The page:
Should Hong Kong rethink its higher education plans?

Additional financial resources and capacity have been allocated by the Hong Kong government to support the restructuring of higher education into the 3-3-4 model – three years of junior and senior secondary respectively and four years of bachelor study.

This was done to accommodate the double cohort, where two batches of first-year university students start simultaneously as a result of the shift to the new four-year bachelor programmes, which started this academic year.

However, what will happen after the double cohort ends in school year 2014-15? Will funding continue to flow into the university sector? With the normalisation of the university student cohort in 2015-16, what should the sector do with the capacity built to accommodate the double cohort?

Given a 60% post-secondary participation rate in Hong Kong, it may seem that there is no room for additional student intake. However, the successful absorption of two first-year university cohorts this year shows that the university sector now has the capacity to accommodate more students than in previous years.

Should Hong Kong focus on increased internationalisation (intra-nationalisation) of its higher education sector? Or look into providing more places for local students, and-or providing additional pathways for associate degree students to upgrade to full bachelor degrees?

Issues for the future

We need to remember that only around 18% of post-secondary students are enrolled in University Grants Commission-funded (UGC) higher education institutions. As such, the UGC now needs to consider the efficient and most practical use of the excess capacity brought about by its structural shift towards a four-year bachelor programme.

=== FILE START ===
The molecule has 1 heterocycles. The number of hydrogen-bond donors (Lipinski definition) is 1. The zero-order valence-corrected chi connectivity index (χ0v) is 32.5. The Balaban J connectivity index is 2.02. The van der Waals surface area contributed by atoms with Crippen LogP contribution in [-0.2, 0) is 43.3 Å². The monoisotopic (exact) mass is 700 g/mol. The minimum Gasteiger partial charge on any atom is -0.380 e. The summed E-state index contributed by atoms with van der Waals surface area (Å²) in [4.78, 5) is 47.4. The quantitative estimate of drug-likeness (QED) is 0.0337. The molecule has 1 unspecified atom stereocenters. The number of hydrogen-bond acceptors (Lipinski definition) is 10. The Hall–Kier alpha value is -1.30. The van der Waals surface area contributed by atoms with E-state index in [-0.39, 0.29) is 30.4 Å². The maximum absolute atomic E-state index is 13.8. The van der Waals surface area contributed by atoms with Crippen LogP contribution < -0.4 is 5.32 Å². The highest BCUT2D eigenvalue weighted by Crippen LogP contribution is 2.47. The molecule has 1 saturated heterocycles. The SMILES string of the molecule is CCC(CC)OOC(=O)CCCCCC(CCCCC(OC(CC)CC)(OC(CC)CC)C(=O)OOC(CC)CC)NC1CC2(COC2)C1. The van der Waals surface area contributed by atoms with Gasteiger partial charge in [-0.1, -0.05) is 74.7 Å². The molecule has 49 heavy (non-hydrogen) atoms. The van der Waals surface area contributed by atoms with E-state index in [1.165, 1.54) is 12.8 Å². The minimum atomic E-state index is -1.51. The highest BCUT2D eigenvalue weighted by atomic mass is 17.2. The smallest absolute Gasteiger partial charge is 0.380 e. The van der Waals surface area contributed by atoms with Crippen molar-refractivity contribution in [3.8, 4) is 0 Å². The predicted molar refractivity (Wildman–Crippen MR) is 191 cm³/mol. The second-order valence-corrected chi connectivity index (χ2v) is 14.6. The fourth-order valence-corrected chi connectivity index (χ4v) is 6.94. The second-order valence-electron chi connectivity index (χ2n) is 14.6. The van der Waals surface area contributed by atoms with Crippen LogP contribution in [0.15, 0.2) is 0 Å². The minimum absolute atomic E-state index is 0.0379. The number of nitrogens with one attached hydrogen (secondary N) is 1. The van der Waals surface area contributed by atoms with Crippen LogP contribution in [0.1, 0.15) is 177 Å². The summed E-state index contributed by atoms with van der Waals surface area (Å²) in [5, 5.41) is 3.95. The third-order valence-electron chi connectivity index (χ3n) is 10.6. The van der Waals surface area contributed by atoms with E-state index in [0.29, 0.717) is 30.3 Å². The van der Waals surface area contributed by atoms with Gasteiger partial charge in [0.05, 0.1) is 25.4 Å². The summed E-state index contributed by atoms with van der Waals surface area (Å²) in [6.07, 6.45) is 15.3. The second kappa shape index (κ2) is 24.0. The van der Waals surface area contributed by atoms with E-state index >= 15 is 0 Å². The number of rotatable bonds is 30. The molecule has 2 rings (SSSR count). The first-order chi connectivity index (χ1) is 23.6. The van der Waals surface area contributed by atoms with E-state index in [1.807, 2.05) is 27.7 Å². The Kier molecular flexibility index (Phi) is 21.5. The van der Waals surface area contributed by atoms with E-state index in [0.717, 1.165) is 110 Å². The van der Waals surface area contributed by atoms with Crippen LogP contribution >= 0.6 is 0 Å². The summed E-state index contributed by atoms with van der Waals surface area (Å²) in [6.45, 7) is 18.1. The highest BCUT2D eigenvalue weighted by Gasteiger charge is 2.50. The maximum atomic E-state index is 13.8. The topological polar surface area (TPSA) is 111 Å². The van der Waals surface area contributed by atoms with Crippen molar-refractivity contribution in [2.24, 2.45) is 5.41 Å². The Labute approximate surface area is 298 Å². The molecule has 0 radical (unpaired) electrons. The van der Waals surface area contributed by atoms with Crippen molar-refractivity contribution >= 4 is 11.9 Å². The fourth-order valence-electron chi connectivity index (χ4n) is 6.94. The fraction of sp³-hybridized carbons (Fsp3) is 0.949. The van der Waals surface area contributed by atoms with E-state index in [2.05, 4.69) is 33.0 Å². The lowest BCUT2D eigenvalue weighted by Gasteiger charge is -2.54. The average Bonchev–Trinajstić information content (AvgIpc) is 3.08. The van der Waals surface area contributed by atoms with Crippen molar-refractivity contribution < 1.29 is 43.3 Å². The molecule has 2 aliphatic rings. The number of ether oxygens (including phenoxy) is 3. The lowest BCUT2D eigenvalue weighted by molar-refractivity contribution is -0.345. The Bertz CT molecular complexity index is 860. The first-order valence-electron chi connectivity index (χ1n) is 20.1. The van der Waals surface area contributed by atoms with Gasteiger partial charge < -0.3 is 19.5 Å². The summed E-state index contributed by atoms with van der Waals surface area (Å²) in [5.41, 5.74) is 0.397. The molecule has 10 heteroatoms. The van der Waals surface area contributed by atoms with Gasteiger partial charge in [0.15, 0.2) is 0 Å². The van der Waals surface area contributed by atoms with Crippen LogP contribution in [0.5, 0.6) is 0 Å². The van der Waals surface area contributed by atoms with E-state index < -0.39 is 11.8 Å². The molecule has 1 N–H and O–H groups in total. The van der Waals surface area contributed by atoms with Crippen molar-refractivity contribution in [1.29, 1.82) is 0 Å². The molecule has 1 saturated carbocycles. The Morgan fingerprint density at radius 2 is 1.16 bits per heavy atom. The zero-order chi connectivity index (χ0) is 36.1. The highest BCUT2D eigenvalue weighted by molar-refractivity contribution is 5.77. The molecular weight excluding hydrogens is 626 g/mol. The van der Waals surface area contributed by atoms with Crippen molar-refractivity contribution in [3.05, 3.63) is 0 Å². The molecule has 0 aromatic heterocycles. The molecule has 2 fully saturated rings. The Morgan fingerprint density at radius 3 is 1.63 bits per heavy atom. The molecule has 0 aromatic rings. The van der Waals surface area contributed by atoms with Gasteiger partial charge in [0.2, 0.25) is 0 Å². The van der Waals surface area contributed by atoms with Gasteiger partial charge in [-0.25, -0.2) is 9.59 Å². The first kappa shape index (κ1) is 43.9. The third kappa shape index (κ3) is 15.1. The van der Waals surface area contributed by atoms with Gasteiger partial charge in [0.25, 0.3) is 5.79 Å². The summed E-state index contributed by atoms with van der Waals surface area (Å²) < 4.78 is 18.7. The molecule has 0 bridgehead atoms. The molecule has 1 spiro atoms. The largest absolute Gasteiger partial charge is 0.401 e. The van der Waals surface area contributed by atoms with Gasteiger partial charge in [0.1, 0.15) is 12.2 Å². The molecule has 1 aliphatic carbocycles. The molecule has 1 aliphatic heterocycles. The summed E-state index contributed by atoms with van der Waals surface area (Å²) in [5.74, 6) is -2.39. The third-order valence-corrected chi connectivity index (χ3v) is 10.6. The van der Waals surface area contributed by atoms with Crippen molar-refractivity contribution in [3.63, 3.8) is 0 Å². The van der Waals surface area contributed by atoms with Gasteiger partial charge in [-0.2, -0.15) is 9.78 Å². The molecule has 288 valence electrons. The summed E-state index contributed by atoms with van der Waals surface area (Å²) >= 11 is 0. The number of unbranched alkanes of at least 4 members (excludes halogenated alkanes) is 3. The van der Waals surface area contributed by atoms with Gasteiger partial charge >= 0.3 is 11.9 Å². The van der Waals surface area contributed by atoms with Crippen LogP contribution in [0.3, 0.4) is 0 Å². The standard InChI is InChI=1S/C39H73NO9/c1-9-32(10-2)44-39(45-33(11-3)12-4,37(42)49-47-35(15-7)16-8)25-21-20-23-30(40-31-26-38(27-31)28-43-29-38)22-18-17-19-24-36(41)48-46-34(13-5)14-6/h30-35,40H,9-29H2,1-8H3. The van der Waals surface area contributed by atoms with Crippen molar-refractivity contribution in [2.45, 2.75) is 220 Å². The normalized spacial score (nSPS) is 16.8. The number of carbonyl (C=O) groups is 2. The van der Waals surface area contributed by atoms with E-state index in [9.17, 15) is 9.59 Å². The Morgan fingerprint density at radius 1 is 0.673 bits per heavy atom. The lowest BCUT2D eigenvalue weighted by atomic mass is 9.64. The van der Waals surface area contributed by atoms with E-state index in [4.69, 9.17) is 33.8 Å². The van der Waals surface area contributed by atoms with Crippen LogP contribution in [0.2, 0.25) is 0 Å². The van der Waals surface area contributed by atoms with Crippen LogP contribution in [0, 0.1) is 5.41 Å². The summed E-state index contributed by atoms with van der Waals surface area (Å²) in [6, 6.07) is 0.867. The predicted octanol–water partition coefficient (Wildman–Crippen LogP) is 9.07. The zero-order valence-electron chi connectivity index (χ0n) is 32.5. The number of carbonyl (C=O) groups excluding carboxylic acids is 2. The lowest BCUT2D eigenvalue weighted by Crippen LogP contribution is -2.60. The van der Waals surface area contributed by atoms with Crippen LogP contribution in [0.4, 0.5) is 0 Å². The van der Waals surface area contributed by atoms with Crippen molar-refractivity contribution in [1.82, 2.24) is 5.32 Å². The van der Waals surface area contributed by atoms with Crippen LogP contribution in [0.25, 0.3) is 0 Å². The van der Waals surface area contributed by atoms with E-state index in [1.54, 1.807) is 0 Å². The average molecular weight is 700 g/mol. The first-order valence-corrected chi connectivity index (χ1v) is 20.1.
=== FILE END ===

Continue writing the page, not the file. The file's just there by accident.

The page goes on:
In doing so, the UGC needs to consider domestic demand for higher education, its drive towards increased internationalisation and the actual needs of the city state. Furthermore, social tensions related to mainland China-Hong Kong relationships, particularly in the provision of public services such as education, need to be taken into account.

Hong Kong has been focused on building an international image in line with its desire to maintain its competitive advantage as a world city and its internationalisation initiatives in higher education.

But concentrating on factors that influence international league tables – such as research, the presence of international academics and students, funding and international reputation – marginalises the needs of its own citizens and demand for higher education within the city state.

Furthermore, it increases reliance on skilled and competent international students, mostly from China, and inward migration.

This may have worked for Hong Kong over the past decades, but increased competition in the international labour market may requires a rethink of this strategy and a move towards developing its own citizens' skills and competence for the 21st century.

The 18% post-secondary participation in UGC-funded higher education institutions and their programmes is a result of lack of funding provided by the Hong Kong government. It limits the participation of students who may have met university admissions criteria, but were crowded out of the system due to the number of places in such universities.

The fact that a large number of Hong Kong students manage to find places in other, higher education-exporting countries shows they have the qualifications and capacity to pursue higher education. So provisions need to be made to allow more self-funded university students into universities beyond the quotas assigned by the UGC.

Lastly, provisions for helping students on associate degree programmes to top up to a full bachelor degree may need to be made to effectively and efficiently utilise the excess capacity brought about by Hong Kong’s shift to the new 3-3-4 structure.

It is apparent that there will be excess capacity in the higher education sector starting from the school year 2015-16. Policy-makers therefore need to plan ahead for how to use this capacity, taking into consideration Hong Kong’s domestic demands, its internationalisation efforts and the needs of its own labour market.

In other words, should Hong Kong localise or internationalise the excess capacity brought about by its 3-3-4 structural reforms in higher education?

* Roger Y Chao Jr is a PhD candidate in Asian and international studies at City University of Hong Kong, and vice-president of the Comparative Education Society of Hong Kong. His research mostly focuses on regionalism, higher education and internationalisation of higher education.